|Forest Ghost House||Blue Switch Palace||Forest Fortress||#5 Roy's Castle|
|Forest Secret Area|
|Chocolate Island is an island on the southeastern side of Dinosaur Land. The boss here is Wendy. This is the only world where Mario and Luigi can find Dino-Rhinos and Dino-Torches.|
|Chocolate Island 1||Chocolate Island 2||Chocolate Island 3||Chocolate Island 4|
|Chocolate Island 5||Choco-Ghost House||Chocolate Fortress||#6 Wendy's Castle|
Valley of Bowser
|The Valley of Bowser is, as the name implies, Bowser's base of operations. The entrance to the Valley of Bowser appears after the player passes through the Sunken Ghost Ship. This world is mostly cave-themed and contains a fortress, Castle #7, and Bowser's Castle.|
|Valley of Bowser 1||Valley of Bowser 2||Valley of Bowser 3||Valley of Bowser 4|
|Valley Ghost House||Valley Fortress||#7 Larry's Castle||Front Door and Back Door|
|Sunken Ghost Ship|
|Star World is a mystical road far above the Mushroom World, and it is linked to various locations around the world. It consists of five stars, each of which serves as a warp point.|
|Star World 1||Star World 2||Star World 3||Star World 4|
|Star World 5|
|The Special Zone is the final and most secret world. It can be accessed after the player completes Star World and takes the secret exit from Star World 5. This world is known for containing the most difficult levels in the game, and each level has its own unique gimmick.|
Mario and Luigi are the main playable characters. In two-player mode, Mario is controlled by Player 1 and Luigi is controlled by Player 2. If Mario loses a life or completes a level in two-player mode, Luigi comes into play until he does the same. The two may also share extra lives on the world map. The two have identical mechanics.
|Dolphin||A sea creature that gives Mario or Luigi a ride in certain water levels. Dolphins move in jumping arcs or can jump up and down. In Japanese versions of the game, they can be eaten by a Yoshi, while they cannot be eaten in international versions. They appear in Vanilla Secret 3 and a small section at the end of Chocolate Island 1.|
|Princess Toadstool||The princess of the Mushroom Kingdom, who is kidnapped by Bowser during the vacation. The main objective of the game is to rescue her from Bowser.|
|Yoshi||Mario's sidekick who requests for Mario's assistance. After he is freed from his egg, he can give rides for Mario or Luigi and eat intrusive enemies.|
In addition to Mario and Luigi, Yoshis of four different colors appear in the game, and they can be controlled once acquired and help the Mario Bros. in many levels of the game. Green Yoshis hatch out of eggs, usually found in various blocks throughout the game. If an egg is found but the player already has a Yoshi, the egg instead provides a 1-Up Mushroom. If a Yoshi gets hurt, it runs off, requiring the Mario Bros. to chase it down if they want to ride it again. A Yoshi can additionally provide a Yoshi Boost (or Double Jump) to Mario or Luigi if he jumps off the Yoshi. Some levels contain berries, and Yoshis can eat them and produce eggs from them if enough are eaten. Yoshis can eat most enemies, though they cannot immediately swallow most shells, requiring them to spit the shells out before they eventually swallow them.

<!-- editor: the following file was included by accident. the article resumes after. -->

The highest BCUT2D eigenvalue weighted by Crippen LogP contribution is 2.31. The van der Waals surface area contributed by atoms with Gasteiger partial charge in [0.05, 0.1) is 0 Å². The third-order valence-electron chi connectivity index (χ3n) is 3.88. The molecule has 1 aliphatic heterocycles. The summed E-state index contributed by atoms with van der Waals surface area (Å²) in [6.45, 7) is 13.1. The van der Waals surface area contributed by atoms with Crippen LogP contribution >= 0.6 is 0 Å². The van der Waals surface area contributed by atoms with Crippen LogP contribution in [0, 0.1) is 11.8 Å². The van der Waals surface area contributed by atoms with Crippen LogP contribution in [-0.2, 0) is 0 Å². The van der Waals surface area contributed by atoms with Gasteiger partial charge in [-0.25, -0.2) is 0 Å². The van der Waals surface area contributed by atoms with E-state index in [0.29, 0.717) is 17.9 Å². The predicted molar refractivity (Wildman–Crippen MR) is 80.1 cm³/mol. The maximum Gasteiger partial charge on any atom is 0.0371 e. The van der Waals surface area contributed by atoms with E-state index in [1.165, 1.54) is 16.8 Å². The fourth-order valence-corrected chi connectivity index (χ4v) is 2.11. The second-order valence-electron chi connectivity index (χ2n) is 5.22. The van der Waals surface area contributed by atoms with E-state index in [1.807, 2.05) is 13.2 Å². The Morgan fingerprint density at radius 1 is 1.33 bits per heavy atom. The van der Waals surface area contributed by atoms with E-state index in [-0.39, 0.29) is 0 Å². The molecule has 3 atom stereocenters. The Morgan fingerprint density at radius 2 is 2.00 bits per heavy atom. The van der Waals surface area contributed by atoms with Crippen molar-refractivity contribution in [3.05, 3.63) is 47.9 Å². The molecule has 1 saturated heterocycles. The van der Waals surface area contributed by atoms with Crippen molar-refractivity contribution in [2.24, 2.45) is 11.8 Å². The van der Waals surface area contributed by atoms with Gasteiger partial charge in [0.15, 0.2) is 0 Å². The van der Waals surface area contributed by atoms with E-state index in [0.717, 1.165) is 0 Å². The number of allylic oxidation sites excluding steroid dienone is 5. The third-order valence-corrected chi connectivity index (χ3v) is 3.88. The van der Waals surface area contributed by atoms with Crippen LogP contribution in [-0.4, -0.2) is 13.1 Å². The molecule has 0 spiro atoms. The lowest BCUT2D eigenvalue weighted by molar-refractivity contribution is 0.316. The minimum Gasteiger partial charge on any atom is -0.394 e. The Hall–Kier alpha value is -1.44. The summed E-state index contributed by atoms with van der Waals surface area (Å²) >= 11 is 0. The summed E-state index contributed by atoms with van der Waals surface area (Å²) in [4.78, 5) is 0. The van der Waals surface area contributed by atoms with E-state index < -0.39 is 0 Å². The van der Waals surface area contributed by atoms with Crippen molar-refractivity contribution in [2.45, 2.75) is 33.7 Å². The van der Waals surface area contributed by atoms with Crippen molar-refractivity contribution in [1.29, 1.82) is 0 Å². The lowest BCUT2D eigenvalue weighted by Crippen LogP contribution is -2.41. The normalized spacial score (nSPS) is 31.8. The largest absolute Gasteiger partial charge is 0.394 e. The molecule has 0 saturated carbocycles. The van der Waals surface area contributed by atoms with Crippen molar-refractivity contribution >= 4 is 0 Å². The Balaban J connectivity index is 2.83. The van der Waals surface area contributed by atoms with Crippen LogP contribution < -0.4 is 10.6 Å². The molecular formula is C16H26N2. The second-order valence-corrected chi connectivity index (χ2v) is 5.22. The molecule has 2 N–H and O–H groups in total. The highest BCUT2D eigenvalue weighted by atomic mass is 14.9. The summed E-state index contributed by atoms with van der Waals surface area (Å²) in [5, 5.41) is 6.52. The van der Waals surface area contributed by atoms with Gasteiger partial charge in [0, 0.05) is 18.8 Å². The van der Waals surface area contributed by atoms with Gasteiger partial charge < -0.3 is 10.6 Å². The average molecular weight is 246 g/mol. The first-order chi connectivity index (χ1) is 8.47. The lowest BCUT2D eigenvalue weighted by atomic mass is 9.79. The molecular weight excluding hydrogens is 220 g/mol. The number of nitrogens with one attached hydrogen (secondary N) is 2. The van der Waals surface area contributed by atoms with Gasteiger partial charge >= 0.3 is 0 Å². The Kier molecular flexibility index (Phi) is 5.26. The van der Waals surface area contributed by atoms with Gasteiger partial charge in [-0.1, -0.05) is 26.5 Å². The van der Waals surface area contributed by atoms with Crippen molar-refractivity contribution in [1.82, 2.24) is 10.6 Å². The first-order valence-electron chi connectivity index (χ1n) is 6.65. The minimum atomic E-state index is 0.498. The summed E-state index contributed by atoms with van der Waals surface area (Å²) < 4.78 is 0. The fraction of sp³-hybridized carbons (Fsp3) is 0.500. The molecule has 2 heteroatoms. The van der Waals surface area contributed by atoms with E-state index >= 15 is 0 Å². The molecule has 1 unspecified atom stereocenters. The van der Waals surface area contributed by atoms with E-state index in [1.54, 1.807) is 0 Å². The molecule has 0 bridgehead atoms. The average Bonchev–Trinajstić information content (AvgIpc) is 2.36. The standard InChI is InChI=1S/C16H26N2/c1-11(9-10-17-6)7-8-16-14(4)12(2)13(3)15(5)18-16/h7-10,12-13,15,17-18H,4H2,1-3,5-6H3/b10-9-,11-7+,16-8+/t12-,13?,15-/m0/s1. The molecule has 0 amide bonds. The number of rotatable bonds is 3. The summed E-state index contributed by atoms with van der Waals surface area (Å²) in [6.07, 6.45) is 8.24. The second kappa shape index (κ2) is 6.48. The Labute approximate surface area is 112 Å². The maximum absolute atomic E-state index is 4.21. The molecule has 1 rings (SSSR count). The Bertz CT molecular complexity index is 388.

Red, Blue, and Yellow Yoshis are uncommon in Super Mario World. They are first encountered in Star World, which is accessible by using the five Star Roads found throughout the game. Red, Blue, and Yellow Yoshis are found as Mini-Yoshis, small and unable to be ridden. However, through carrying them, the Mini-Yoshis eat the enemies and items they touch. When they eat five enemies, shells, coins, or active Grab Blocks, they transform into adult Yoshis and can be used normally. If a Mini-Yoshi eats a single power-up, it grows up instantly. Mini-Yoshis of all colors hatch from the eggs rescued from the castles during the end credits of the game.
|Yoshi||Green Yoshis are able to eat enemies by using their long tongues and jump on spiked foes without taking harm as well as walk across Munchers. They can use a Koopa Shell's power depending on the color of the shell.|
|Red Yoshi||Red Yoshis can spit out any Koopa Shell in the form of three fireballs. These fireballs turn a variety of enemies into coins. Red Yoshis are found as Mini-Yoshis in Star World 1 and Star World 4.|
|Blue Yoshi||Blue Yoshis can fly regardless of what color the Koopa Shell is in their mouths. Additionally, a Yoshi can become a Blue Yoshi if he touches Yoshi's Wings, which appear in some levels and act as shortcuts to the end of the stage. Blue Yoshis are found as Mini-Yoshis in Star World 2.|
|Yellow Yoshi||Yellow Yoshis can create small sand clouds when they hit the ground while they carry a Koopa Shell in their mouths, defeating enemies within the range of the cloud. They are found as Mini-Yoshis in Star World 3 and Star World 5.|
Enemies and obstacles
Super Mario World retains some of the enemies from Super Mario Bros. 3, such as the common Koopa Troopas and their varieties, Ghost House-dwelling Boos, Buzzy Beetles in a cave environment, and Cheep Cheeps underwater, while introducing more species that would regularly appear in later entries in the Super Mario series, such as Magikoopas, Fishbones, Swoopers, and Wigglers. Goombas are featured less prominently in this title and function differently than in prior Super Mario titles; they are later localized as Galoombas. Some of the new enemies introduced are variants of other species, such as the cape-wielding and flying Super Koopas, the large Banzai Bills that are encountered before regular Bullet Bills, the spike-donning Spike Tops, and the pipe-inhabiting Lakitus. Included with the introduced enemies are various new obstacles, most of which populate the castle and fortress levels in the game, and several of these obstacles would make later appearances in the Super Mario series, namely Grinders and Skewers.